In a world where Hollywood has no new ideas … let’s talk about 2017’s IT remake. The film is set to debut later this year (September 8th), but is based on a 1990 TV mini series, which is based on a 1000+ page Stephen King novel. Although the original was watched by millions, when the big screen adaptation was announced, it was met with criticism to say the least.
The first pictures of Pennywise (the film’s classic villain) hit the internet a couple months ago, and although the images were well received, it happened to be right around the same time that the clown frenzy was happening in America. Videos were going viral of people finding crazies dressed in full clown costumes throughout the country. Warner Brothers and New Line Cinema (the film’s distributors) both decline that the clown sightings were advertisements for their upcoming movie, but there is a strong possibility it was a weird marketing ploy that got out of hand.
When the trailer finally dropped, it was met with equally mixed reviews. After only being out for just over a week, it has been memed out the wazoo.
The biggest criticism, however, came in the fairly obvious tonal switch from its source material. Tim Curry’s original Pennywise was colorful, out in the open, and almost funny. Although we do not know much about Bill Skarsgård’s take on the character, the way it was portrayed in the trailer makes it feel like a cliché, modern horror movie. Just look at the differences between the iconic reveal of the clowns in their respective movies.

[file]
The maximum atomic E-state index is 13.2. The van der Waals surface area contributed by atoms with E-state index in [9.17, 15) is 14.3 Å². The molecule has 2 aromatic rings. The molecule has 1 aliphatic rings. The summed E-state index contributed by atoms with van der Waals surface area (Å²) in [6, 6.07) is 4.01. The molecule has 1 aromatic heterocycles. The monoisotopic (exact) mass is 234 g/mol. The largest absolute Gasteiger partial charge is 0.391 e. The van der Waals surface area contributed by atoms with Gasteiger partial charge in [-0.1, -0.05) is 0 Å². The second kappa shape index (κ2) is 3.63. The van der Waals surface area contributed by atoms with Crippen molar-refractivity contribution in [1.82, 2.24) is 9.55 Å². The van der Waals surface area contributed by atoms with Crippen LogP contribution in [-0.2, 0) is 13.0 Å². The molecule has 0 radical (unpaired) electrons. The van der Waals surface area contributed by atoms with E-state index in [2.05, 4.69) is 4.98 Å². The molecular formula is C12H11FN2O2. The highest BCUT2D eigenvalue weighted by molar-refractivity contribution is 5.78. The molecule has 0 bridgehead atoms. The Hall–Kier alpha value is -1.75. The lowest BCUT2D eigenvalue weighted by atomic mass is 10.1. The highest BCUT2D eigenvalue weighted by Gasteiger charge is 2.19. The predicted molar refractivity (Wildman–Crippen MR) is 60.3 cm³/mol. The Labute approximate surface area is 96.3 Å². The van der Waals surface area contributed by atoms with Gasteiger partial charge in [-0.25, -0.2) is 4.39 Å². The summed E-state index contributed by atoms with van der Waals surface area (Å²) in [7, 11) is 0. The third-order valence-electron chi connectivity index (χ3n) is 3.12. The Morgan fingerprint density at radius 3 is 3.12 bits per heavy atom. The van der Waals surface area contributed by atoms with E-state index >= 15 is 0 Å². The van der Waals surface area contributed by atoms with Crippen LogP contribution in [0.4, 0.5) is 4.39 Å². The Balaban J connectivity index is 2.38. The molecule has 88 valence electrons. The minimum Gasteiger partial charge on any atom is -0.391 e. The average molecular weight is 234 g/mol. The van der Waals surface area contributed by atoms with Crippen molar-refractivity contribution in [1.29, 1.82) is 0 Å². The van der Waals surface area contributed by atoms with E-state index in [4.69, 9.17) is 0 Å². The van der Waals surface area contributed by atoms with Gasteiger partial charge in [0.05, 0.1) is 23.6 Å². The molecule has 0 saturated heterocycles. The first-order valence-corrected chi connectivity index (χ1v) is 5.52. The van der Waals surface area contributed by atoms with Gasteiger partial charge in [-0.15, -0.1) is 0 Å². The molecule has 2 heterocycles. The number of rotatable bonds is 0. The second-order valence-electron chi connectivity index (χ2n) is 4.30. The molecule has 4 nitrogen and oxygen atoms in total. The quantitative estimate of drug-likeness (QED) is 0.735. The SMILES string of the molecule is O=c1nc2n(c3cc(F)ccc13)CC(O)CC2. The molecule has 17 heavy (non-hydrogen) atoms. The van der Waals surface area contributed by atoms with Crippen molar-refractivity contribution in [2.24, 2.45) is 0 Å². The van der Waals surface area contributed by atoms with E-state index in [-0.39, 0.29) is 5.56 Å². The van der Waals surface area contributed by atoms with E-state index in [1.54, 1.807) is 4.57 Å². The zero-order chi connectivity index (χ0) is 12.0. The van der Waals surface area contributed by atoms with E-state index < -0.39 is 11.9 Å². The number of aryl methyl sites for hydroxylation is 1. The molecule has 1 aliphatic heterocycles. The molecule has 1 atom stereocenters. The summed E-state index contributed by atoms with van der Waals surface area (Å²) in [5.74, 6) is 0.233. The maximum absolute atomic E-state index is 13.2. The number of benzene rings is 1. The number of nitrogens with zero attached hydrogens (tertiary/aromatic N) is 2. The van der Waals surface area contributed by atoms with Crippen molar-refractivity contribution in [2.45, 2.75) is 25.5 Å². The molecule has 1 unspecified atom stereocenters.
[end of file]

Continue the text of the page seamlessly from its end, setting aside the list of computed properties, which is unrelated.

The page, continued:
Another major difference, is that the remake stars children, set in the 80s. The 90s TV series was about adults discussing their memories of the clown, set in the 60s. This decision could have been made because there is already a scheduled sequel slated, so the filmmakers could be holding off on that story arc for the second movie.
Placing this film in the 80s seems to be playing on America’s recent fascination with the decade. A lot of our popular culture has either been remakes of movies that came out in the 80s, or original ideas that are homages to the time period. One of the biggest examples of this is the Netflix’s smash-hit Stranger Things. One of the main child actors in the Netflix show, Finn Wolfhard, is also staring in It (2017).
Throughout the trailer, Pennywise seems to be acting unlike his source material. This can be viewed as studios trying to scare people into the theater before they can scare them out of it. If one looks at the trailer with that attitude, the shift in tone makes a little more sense. Making the 2017 movie feel more like a modern horror movie, as opposed to catering to the cult classic fans of the TV series, the filmmakers are playing this movie safely, taking as little risks as possible.
With all that being said, the trailer was genuinely interesting and creepy. Coupling that, with all the drama leading up to its release, I suspect the movie will perform well in the box office this September.
Jake Moody // @jakemoody98 // 4-10-17